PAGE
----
Written and Directed by Christian Petzold
Produced by Florian Koerner Von Gustorf and Michael Weber
Distributed by The Match Factory
“Berlin School” movies typically portray contemporary everyday life and pay keen attention to precise framing; they use extra-diegetic music and sound intermittently, and their austere mise-en-scènes inspire the audience’s reflection. Such an auteur aestheticism sparked the interest of movie buffs in Germany and abroad. French film critics from Cahiers du Cinema to Le Monde were especially enthusiastically about the Berlin School films, since they reminded them to some of the early works by Truffaut, Godard, and Chabrol. Tellingly, French film journalists called the Berlin School “Nouvelle Vague Allemande.”
Christian Petzold, the most celebrated member of the Berlin School, is the also the writer and director of the neo-noir Jerichow (2009), which was made—as he cheerfully states, “in the cemetery of genre cinema.” Considering that film scholar Marco Abel recently called him “the most important German [End Page 71] director of the post-wall era,” Petzold’s penchant for popular pulp may come as a little surprise. As we will see, Jerichow harbors more depth than genre conventions typically ask for.
The film portrays Laura, an attractive woman who is married to an older Turkish immigrant named Ali. Their marriage is less than perfect because Ali, owner of a large stable of fast food restaurants in an East German hamlet, is an alcoholic and occasional wife-beater. Early on in the story, Ali hires Thomas, a stranded Afghanistan War veteran, who eventually begins a love affair with Laura. As the movie unfolds, we find out about Laura’s previous criminal record, and the large liabilities that her husband is paying off for her.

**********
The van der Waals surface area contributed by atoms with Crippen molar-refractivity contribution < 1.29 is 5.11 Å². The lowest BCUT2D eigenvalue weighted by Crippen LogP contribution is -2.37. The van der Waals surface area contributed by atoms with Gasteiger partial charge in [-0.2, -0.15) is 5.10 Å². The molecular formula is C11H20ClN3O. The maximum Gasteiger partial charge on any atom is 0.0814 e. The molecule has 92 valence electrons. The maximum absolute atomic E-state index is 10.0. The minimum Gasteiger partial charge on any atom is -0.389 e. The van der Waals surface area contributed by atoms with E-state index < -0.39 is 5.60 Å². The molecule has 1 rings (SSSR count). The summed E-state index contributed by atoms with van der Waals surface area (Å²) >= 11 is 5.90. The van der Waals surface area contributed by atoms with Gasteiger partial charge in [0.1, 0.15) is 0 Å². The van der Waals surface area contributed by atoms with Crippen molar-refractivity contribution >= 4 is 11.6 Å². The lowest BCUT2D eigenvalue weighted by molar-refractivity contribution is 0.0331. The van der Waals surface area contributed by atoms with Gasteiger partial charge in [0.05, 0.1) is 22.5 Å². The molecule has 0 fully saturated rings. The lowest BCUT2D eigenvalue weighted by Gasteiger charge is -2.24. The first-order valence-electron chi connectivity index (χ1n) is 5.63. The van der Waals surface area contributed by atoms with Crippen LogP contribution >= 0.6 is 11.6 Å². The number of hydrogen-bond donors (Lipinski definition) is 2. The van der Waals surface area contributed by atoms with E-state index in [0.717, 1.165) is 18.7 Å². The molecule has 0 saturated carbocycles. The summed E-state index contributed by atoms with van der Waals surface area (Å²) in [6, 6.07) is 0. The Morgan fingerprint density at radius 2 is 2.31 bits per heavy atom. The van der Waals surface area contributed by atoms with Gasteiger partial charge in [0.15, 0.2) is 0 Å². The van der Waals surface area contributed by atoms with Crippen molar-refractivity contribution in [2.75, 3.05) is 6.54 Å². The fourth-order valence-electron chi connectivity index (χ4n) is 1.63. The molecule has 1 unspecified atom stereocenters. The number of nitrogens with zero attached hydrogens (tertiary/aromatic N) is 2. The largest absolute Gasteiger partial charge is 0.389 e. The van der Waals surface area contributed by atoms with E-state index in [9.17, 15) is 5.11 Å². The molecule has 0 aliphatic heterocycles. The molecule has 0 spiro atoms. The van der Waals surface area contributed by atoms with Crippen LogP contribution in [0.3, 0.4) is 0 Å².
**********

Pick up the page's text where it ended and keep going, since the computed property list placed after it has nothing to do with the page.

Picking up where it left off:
The multiethnic triangle of drifters coast along according to noir genre conventions, yet at the same time, Petzold walks on a tightrope in order to balance genre conventions with social critique. The precise cinematography bestows a succinct critique of late capitalism or “post-Fordian” consumer society. As repeatedly stated in interviews, this expresses, for Petzold, an economic situation in which blue-collar employment has vanished, and the chances for the working class look bleaker than ever.
In Petzold’s neo-noir world there are neither dark cityscapes with wet shiny streets, nor questions asked by a taciturn detective about the suspicious members of the triangle. Nevertheless, the DVD liner notes summarize the plot of the film with the following: “In a small desolate town in northeastern Germany, a handsome ex-soldier, a Turkish businessman, and his beautiful, restless wife find themselves in a desperate love triangle in this suspenseful reworking of the classic film noir The Postman Always Rings Twice.” To be sure, Jerichow’s narrative contains all these elements; however, Petzold’s adaptation pushes the noir aspects of the film into a different territory. The writer and director seems to be more invested in the social struggle against the onslaught of a post-Wall consumer society, and in an ever-growing service industry that will eventually commodify the entire workforce. Petzold’s skillful direction conveys these rapid changes, not on the content level of a failed love story, but through formal cinematic devices. Instead of focusing on the triangle, Petzold addresses the capitalist reconfiguration of spaces and the people inhabiting them. That is to say, Petzold’s amendment to the genre transmits the transformation of East Germany. Tellingly, Marco Abel sees Petzold’s images not merely as signs, which tell a story, but as an affective force with the ability to illustrate “a world in the process of becoming actual.”
Two main critical readings of the movie have emerged since its release in 2009. One, proposed by film scholar Jamie Fisher, explores the interweaving of amorous and economic life and the coldness and paranoia that pervades it. Making use of the noir genre tool kit, the film questions transnational immigration in new and unexpected constellations. According to Fisher, Jerichow successfully inverts the common message of tolerance found in many German migrant movies from the 1970s onward, and thus probes Turkish-German...